L.A. Times feature writer Roy Rivenburg's involvement with the World Journalism Institute, whose mission is "training a cadre of Christian journalists to enter the mainstream newsrooms," has become a conversation point on the Web and at the paper. It seems partly tied to the debate over discredited USA Today fabricator Jack Kelley, who also was active with the institute, and to Rivenburg's March 12 story in the LAT giving the side of opponents to gay marriage. (He says he was assigned the piece -- and personally explains his mixed feelings toward WJI at the end of this post).
Liberal bloggers Atrios and Daily Kos, and media watcher Jeff Jarvis of BuzzMachine, have mentioned Rivenburg's role in the past week. Conservative blog Hoystory.com, written by a page designer at the San Diego Union-Tribune, has responded in defense. Separately, Rivenburg's participation with WJI has also come up critically in the Jewish Journal of Los Angeles.
What is WJI?
Its website explains that "because we Christians did not stand-up for God in the newsrooms, these cultural institutions went into declension, like all our other cultural institutions...The mission of the World Journalism Institute is to overcome the culture's efforts to eclipse God by providing a counter-thrust to the secular media, as well as the tepid and non-discerning Christian media. To this end, WJI helps train aspiring Biblically-minded journalists."
In addition to Kelley and Rivenburg, the roster of guest teachers has included John Fund of the Wall Street Journal, syndicated columnist Michelle Malkin, Karima Haynes of the L.A. Times and Marshall Allen of the Pasadena Star-News, also listed by WJI as a writer for Christianity Today. (A text crawl on the WJI website says that upcoming speakers include Gregg Easterbrook of the New Republic, Rich Lowry of the National Review and Cal Thomas of Fox).
Rivenburg, you might recall, was assigned to cover the offbeat and humorous sides of last year's recall campaign. He took a couple of veiled shots at the paper's liberal lean in his pieces and in an email printed by anti-LAT blogger Patterico. This summer, Rivenburg is scheduled to co-teach with Haynes and Allen (and others) a WJI "boot camp" in news writing and reporting; the syllabus includes "the theology, philosophy and goals of Christian journalism" and students are asked to bring a Bible to class. Rivenburg says his one-day participation is talk about feature writing.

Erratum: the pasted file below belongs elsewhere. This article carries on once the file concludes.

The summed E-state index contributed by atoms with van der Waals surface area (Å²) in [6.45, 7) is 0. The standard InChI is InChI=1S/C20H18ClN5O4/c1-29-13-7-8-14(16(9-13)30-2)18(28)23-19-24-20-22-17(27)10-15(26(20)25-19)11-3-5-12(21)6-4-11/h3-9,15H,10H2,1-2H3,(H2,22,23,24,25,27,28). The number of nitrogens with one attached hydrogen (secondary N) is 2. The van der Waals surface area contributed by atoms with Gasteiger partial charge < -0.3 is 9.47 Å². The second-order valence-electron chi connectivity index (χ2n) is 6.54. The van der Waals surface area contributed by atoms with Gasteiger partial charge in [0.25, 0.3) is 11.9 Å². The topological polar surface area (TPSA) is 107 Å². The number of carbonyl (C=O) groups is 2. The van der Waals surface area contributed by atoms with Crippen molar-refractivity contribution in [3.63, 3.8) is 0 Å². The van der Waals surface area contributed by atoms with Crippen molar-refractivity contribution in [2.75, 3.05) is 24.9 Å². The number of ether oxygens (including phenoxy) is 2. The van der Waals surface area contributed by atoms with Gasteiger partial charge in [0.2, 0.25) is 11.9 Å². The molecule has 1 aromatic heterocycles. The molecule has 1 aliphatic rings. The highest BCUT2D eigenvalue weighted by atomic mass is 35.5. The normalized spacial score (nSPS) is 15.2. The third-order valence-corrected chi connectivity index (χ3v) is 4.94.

In response to an email query, Rivenburg writes to L.A. Observed:
A couple of years ago, I was approached by someone from the World Journalism Institute to see if I would teach a three-hour class on feature writing during one of their two-week training workshops for college students. The pay was generous and I wanted some experience teaching, but after looking into the group's theology and philosophy about journalism, I had serious reservations. I asked a journalist acquaintance about it who had taught there previously and also disagreed with their philsophy, and he thought I should give it a whirl, suggesting I could give the students a dose of mainstream journalism. So I did.
When I taught, I was asked to sign a statement of theological belief that I disagreed with almost completely (I'm Catholic). I refused to sign it. They let me teach anyway. I have taught feature writing for this group twice in the L.A. area and am scheduled to teach again in July. The content is straight journalism, and I would teach a secular class the exact same way. Although I disagree with WJI's philosophies, I see no problem with teaching good journalism methods to aspiring journalists. Most of the students strike me as typical college kids; they're just more conservative in their religious beliefs.
* Friday Update: Blogger Xrlq has figured out the real controversy here: me!